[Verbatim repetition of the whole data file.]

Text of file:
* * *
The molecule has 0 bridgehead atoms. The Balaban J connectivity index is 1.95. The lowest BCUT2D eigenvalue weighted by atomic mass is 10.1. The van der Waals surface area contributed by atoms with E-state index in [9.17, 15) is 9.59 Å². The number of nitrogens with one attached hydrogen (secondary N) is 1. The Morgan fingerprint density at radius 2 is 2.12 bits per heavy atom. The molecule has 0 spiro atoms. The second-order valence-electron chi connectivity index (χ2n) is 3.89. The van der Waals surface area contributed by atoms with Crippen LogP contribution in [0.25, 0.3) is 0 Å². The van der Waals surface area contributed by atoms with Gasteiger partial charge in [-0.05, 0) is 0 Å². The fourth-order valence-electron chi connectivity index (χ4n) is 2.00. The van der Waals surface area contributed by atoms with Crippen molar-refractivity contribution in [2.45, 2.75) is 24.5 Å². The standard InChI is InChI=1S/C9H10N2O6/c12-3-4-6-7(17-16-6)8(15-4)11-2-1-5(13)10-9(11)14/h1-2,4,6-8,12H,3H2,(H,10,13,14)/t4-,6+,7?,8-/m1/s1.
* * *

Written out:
The molecule has 0 bridgehead atoms. The Balaban J connectivity index is 1.95. The lowest BCUT2D eigenvalue weighted by atomic mass is 10.1. The van der Waals surface area contributed by atoms with E-state index in [9.17, 15) is 9.59 Å². The number of nitrogens with one attached hydrogen (secondary N) is 1. The Morgan fingerprint density at radius 2 is 2.12 bits per heavy atom. The molecule has 0 spiro atoms. The second-order valence-electron chi connectivity index (χ2n) is 3.89. The van der Waals surface area contributed by atoms with Crippen LogP contribution in [0.25, 0.3) is 0 Å². The van der Waals surface area contributed by atoms with Gasteiger partial charge in [-0.05, 0) is 0 Å². The fourth-order valence-electron chi connectivity index (χ4n) is 2.00. The van der Waals surface area contributed by atoms with Crippen molar-refractivity contribution in [2.45, 2.75) is 24.5 Å². The standard InChI is InChI=1S/C9H10N2O6/c12-3-4-6-7(17-16-6)8(15-4)11-2-1-5(13)10-9(11)14/h1-2,4,6-8,12H,3H2,(H,10,13,14)/t4-,6+,7?,8-/m1/s1.